Chemotherapy in head and neck malignancy

From Otolaryngology Online


Introduction:

Chemotherapy can be used alone or in combinaion with other modalities of treatment. Majority of the head and neck malignancies are squamous cell cancers and the drugs that have been found effective are methotrexate, cisplatin, bleomycin and 5-fluoroucil. Adriamycin has been used for some nonsquamous carcinomas i.e adenoidcystic carcinoma. Dacarbazine is preferred for melanomas. Lymphomas of head and neck are also treated by chemotherapy because these tumors are multifocal in origin and widespread in their involvement.

Types of chemotherapy:

Palliative chemotherapy:

Cytotoxic drugs, singly or in combination are used to treat advanced, recurrent, metastatic disease with the aim of relieving the symptoms and to prolong the life in some of them.

Induction / anterior chemotherapy:

When chemotherapy drugs are used before surgery or irradiation, it is known as induction / anterior chemotherapy. This process helps in reducing the tumour burden and micrometastasis that can occur at the time of surgery or in the period before radiation.

Concurrent chemotherapy:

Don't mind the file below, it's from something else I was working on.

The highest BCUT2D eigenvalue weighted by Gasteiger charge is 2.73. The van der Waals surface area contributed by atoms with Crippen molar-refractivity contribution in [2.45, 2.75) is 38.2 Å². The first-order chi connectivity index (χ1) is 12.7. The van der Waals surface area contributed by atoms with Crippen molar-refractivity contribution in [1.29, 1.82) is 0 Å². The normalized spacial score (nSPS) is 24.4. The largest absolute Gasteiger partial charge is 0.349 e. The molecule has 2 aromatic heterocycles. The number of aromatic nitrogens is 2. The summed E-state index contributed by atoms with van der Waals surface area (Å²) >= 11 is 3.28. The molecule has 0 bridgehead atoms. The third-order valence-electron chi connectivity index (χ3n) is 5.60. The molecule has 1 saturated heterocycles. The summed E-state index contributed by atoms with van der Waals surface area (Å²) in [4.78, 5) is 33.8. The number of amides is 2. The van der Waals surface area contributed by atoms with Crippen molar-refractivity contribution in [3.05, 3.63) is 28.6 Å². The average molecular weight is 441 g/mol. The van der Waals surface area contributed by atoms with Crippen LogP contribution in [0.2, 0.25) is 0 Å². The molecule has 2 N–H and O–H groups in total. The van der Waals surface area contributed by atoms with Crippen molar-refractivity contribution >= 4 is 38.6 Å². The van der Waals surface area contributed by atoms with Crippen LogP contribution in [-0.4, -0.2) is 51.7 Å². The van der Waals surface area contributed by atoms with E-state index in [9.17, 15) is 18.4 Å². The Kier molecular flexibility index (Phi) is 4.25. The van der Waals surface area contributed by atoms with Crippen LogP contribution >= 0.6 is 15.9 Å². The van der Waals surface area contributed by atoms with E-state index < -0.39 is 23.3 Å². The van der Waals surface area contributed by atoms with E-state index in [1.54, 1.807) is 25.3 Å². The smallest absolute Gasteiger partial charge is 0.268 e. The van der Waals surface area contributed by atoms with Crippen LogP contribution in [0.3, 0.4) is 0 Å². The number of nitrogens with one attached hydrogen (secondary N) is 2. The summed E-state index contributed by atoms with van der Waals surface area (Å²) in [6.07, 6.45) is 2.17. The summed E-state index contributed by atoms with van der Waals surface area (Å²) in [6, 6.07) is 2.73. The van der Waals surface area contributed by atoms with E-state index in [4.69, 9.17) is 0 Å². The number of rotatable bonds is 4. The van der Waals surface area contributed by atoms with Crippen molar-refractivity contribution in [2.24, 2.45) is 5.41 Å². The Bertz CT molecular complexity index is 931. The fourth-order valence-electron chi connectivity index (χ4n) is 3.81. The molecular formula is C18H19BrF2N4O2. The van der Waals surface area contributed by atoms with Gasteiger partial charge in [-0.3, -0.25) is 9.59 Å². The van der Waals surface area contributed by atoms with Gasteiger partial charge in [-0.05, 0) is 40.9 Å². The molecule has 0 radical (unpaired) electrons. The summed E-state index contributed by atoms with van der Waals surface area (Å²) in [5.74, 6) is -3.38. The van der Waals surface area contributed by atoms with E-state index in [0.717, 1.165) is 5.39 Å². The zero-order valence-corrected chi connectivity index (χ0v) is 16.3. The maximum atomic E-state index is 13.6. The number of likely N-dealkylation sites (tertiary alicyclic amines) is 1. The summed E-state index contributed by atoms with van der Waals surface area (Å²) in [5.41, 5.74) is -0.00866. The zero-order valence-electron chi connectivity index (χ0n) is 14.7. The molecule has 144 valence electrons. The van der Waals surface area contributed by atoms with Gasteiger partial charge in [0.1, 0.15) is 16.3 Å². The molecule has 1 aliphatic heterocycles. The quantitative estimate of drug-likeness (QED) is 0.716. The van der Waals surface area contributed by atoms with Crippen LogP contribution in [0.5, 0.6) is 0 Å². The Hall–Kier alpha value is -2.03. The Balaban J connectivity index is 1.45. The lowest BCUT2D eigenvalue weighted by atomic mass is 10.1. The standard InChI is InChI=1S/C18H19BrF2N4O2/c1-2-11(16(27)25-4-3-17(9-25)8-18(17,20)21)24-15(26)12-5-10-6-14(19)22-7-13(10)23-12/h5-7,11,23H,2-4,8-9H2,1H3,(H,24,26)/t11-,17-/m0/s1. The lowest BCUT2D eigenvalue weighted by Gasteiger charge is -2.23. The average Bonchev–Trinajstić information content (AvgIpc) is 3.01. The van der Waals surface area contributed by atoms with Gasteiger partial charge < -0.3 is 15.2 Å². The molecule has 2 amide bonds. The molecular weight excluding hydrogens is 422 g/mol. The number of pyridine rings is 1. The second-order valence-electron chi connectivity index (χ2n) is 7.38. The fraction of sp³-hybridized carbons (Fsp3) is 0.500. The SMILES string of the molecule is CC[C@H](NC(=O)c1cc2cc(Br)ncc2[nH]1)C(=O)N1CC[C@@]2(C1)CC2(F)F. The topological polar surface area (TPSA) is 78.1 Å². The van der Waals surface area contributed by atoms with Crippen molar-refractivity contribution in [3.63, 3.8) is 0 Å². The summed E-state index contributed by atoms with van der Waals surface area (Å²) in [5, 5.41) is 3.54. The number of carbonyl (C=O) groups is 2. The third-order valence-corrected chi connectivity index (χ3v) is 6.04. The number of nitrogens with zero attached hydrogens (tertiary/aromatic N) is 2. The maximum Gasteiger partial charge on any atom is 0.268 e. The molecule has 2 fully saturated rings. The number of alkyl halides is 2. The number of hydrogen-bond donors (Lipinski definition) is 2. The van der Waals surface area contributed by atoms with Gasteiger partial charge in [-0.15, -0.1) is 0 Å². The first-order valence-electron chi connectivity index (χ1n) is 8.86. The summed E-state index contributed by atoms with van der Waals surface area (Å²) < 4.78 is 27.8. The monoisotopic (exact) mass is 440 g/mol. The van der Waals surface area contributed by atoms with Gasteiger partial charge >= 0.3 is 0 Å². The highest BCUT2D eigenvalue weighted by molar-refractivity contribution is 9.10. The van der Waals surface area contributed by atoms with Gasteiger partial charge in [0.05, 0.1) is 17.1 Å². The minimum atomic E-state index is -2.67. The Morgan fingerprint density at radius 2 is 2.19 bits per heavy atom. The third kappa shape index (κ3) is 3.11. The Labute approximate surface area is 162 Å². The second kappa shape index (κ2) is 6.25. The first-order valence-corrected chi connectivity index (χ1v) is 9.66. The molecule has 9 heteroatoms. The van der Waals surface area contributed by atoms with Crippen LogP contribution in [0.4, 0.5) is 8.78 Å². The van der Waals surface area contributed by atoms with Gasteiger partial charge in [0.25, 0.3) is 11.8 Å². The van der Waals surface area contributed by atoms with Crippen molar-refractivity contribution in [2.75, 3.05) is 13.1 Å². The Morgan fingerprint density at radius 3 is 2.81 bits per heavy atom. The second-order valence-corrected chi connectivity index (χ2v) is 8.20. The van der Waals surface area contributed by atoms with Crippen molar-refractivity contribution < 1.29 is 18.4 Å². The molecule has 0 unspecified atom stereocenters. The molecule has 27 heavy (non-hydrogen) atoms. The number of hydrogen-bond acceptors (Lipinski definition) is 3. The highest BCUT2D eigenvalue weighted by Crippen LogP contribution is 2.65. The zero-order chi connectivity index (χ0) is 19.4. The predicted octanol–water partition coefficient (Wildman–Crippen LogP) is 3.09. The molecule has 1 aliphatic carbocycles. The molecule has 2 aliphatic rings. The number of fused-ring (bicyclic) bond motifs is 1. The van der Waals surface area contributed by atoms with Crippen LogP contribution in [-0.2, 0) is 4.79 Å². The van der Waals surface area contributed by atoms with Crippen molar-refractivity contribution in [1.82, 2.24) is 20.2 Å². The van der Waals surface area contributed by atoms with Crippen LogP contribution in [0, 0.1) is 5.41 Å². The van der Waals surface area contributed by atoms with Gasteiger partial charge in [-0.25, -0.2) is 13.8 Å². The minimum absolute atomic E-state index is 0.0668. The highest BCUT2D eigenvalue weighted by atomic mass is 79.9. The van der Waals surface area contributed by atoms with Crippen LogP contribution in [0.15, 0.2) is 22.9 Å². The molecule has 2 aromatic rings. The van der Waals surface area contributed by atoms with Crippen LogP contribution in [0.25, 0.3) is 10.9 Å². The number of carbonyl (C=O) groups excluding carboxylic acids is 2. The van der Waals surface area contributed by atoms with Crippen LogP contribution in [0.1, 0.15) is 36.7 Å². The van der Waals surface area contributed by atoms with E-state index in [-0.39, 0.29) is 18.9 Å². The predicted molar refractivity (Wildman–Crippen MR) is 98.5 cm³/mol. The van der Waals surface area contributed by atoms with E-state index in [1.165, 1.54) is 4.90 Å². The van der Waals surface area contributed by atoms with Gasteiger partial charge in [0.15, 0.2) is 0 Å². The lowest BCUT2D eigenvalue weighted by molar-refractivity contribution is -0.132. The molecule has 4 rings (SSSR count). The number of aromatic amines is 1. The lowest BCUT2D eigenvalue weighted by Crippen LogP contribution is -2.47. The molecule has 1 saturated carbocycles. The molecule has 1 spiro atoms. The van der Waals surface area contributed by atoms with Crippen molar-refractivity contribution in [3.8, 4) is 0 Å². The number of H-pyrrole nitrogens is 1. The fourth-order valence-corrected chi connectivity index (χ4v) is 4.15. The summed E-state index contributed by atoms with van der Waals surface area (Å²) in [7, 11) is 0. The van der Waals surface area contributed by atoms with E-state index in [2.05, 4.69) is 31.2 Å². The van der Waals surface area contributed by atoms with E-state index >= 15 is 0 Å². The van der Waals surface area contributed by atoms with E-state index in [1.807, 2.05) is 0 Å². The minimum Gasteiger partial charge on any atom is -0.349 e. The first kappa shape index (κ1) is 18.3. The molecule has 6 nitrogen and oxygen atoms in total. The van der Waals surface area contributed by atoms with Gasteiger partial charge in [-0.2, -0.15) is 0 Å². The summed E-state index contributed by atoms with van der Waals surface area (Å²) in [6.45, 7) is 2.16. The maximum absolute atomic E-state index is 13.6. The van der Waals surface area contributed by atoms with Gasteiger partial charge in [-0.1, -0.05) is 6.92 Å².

In this type chemotherapy is used simultaneously with radiotherapy, and it acts as a radiosensitizer to cells which are otherwise radioresistant.

Posterior chemotherapy:

Here chemotherapy is used after surgery / radiation. This therapy aims to cure micrometastasis.

Single agent Vs Multidrug combination therapy:

Methotrexate, cisplatin, bleomycin and 5-flurouracil have been used as single agents and in various dosage forms. They have also been used in combination with other drugs with the object to improve overall response rate and duration of the response. A combination of two or more drugs improves the response rate and definitely improves the quality of patient's life. It has ofcourse failed to improve the duration of the response.


Investigations that needs to be done before starting chemotherapy:

Hematological tests:

Hb% TC/DC Platelet count

These tests serve as a baseline as many of chemotherapeutic agents are myelosuppressive in nature.

Complete urine examination

Biochemical tests:

Blood urea nitrogen Creatinine LFT

Methotrexate and cisplatin are nephrotoxic

Radiology:

X-ray chest (Bleomycin causes interstitial pulmonary fibrosis)

ECG - (for Adriamycin)

Audiogram (cisplatin causes high frequency hearing loss)

CT/MRI - To assess the extent of the disease

Pulmonary function tests: (for Bleomycin)

Nutritional status

Toxicity of chemotherapeutic agents:

Most of these drugs act on rapidly dividing cellls and hence even normal cess like that of hair follicles, GI mucosa and bone marrow are also affected. This could lead to alopecia, stomatitis, nausea, vomiting, diarrhoea, anaemia, leukopenia and thrombocytopenia. Some of these agents are nephrotoxic (methotreate, cistplatin), neurotoxic (vincristine and cisplatin), cardiotoxicity (adriamycin) and bladder toxicity (cyclophosphamide).